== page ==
• What's social about social media–if people use them merely as tools for broadcasting personal information, rather than for facilitating and promoting educational exchanges or socially responsible endeavours;
  • What changes may be taking place in attitudes and practices with respect to privacy and control of personal information in highly-interconnected online communities, groups, and networks; and
  • What can we as educators and language learners do to maximize benefits and minimize risks of social media use, for both personal and professional purposes, as well as for students–young ones in particular, whom we may serve as trail-breakers, role-models, guides, or coaches?

Among the references for our presentation in the slideshow on the PIGATE Blog, I'd like to highlight Davis (2015) as the source for Web-guides for teachers (currently slide 54), and to double up on Couros (2011, 2013, 2016a, & 2016b). George Couros (@George Couros, not only granted permission for use of a custom graphic in animation of Bringing community into classrooms (currently slide 58), but also has provided numerous examples and suggestions of ways to use Twitter for professional development purposes.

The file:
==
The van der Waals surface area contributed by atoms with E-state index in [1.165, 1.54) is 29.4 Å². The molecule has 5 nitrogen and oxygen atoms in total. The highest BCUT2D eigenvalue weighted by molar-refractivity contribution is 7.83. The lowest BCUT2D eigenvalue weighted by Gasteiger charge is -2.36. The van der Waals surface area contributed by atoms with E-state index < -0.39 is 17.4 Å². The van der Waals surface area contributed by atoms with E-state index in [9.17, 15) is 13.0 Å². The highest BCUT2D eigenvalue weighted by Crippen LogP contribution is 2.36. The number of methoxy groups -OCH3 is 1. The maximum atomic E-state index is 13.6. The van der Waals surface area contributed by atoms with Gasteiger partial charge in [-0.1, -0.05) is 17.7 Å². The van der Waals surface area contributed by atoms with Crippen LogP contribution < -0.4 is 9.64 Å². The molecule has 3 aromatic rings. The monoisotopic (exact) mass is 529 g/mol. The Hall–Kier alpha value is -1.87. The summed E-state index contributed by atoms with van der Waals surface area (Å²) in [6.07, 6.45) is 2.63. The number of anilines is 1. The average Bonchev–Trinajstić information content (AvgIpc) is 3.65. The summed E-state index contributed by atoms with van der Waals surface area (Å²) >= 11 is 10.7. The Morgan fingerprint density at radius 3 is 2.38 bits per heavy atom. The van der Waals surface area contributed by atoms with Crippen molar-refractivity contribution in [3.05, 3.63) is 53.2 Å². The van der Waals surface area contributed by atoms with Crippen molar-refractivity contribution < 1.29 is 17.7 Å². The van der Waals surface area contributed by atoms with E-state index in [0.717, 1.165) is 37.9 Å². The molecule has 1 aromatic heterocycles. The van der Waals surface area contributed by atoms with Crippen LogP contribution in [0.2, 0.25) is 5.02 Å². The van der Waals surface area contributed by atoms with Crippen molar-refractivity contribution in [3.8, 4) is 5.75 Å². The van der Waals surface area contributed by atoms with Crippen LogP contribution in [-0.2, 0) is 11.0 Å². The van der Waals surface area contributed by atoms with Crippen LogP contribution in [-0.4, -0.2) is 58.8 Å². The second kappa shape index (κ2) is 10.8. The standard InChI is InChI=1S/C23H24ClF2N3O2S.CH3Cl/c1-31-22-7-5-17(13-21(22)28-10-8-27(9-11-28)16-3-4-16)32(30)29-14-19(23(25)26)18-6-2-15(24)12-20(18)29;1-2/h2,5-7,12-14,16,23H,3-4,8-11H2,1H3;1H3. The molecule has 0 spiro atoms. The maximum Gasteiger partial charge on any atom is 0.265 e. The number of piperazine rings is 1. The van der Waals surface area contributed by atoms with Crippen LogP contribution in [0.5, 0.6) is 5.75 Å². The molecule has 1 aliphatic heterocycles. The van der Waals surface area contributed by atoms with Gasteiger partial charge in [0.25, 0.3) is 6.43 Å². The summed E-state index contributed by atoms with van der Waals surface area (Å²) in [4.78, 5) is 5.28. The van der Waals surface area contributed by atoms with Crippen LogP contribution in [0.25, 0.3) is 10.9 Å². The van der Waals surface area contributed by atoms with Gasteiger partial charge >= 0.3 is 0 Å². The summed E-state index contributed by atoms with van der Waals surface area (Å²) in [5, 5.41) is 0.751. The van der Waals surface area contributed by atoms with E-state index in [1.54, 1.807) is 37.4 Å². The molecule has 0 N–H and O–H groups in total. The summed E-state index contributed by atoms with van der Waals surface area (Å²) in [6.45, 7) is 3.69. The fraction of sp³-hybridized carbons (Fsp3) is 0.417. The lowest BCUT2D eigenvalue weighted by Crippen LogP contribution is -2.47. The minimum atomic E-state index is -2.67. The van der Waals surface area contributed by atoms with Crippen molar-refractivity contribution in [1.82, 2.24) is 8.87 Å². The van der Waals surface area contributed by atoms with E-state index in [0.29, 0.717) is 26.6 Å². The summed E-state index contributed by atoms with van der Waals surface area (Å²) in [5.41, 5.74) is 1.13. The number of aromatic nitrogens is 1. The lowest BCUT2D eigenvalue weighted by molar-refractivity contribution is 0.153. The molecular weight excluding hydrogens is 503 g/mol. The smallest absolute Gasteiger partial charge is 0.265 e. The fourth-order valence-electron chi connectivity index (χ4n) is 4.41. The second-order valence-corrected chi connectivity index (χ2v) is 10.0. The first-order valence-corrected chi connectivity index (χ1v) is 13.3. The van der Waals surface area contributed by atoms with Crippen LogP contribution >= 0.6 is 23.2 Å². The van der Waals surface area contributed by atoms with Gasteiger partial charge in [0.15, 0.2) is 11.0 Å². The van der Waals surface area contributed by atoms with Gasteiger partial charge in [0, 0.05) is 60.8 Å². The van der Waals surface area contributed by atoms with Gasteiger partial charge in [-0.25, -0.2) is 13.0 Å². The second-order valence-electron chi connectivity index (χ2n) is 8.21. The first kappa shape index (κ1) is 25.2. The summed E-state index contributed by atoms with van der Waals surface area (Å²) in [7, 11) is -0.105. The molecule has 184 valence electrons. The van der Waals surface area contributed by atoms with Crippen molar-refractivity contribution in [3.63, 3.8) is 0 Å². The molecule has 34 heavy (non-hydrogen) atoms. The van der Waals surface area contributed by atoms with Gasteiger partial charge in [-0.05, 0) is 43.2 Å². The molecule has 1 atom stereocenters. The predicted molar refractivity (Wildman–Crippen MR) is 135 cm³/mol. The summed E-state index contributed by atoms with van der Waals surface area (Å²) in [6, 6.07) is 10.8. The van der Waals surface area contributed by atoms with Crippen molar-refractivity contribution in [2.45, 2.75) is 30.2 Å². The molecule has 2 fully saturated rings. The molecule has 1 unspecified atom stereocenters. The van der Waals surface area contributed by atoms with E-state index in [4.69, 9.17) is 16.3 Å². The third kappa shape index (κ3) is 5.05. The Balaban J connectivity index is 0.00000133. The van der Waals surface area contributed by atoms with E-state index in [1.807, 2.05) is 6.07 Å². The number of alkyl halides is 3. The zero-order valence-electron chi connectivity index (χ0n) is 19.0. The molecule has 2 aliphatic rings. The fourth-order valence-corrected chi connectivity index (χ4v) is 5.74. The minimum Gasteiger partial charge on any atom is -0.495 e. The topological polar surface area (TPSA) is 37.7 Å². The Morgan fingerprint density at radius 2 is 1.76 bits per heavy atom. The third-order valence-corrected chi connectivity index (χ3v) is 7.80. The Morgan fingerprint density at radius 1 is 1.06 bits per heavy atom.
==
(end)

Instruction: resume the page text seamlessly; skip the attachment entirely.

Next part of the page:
In wrapping up here, I'd like to encourage everyone, social media users and non-users alike, to review public pre- and post-session tweets here ( I also hope you'll take active parts in on-going and future conversations and explorations of potential uses for social media in additional language and professional network development–for both learning and teaching purposes.

Please allow me to close with thanks to all who took part in the June gathering, and a reminder from our presentation (Social media sufficiency, currently slide 62):

"[C]ollaborative conversations alone are often not enough to promote teacher learning and change. Teachers must try complex innovations, and reflect upon these implementations in order to extract from experience the knowledge that leads to improved teaching."
(Alderton, Brunsell, & Bariexca, 2011)

Paul Beaufait ボーフェ ポール
Prefectural University of Kumamoto 熊本県立大学

Version 20160729b
This is a revised version of an article that
originally appeared in PIGATE Newsletter 272 (2016.07.04).
[989 words]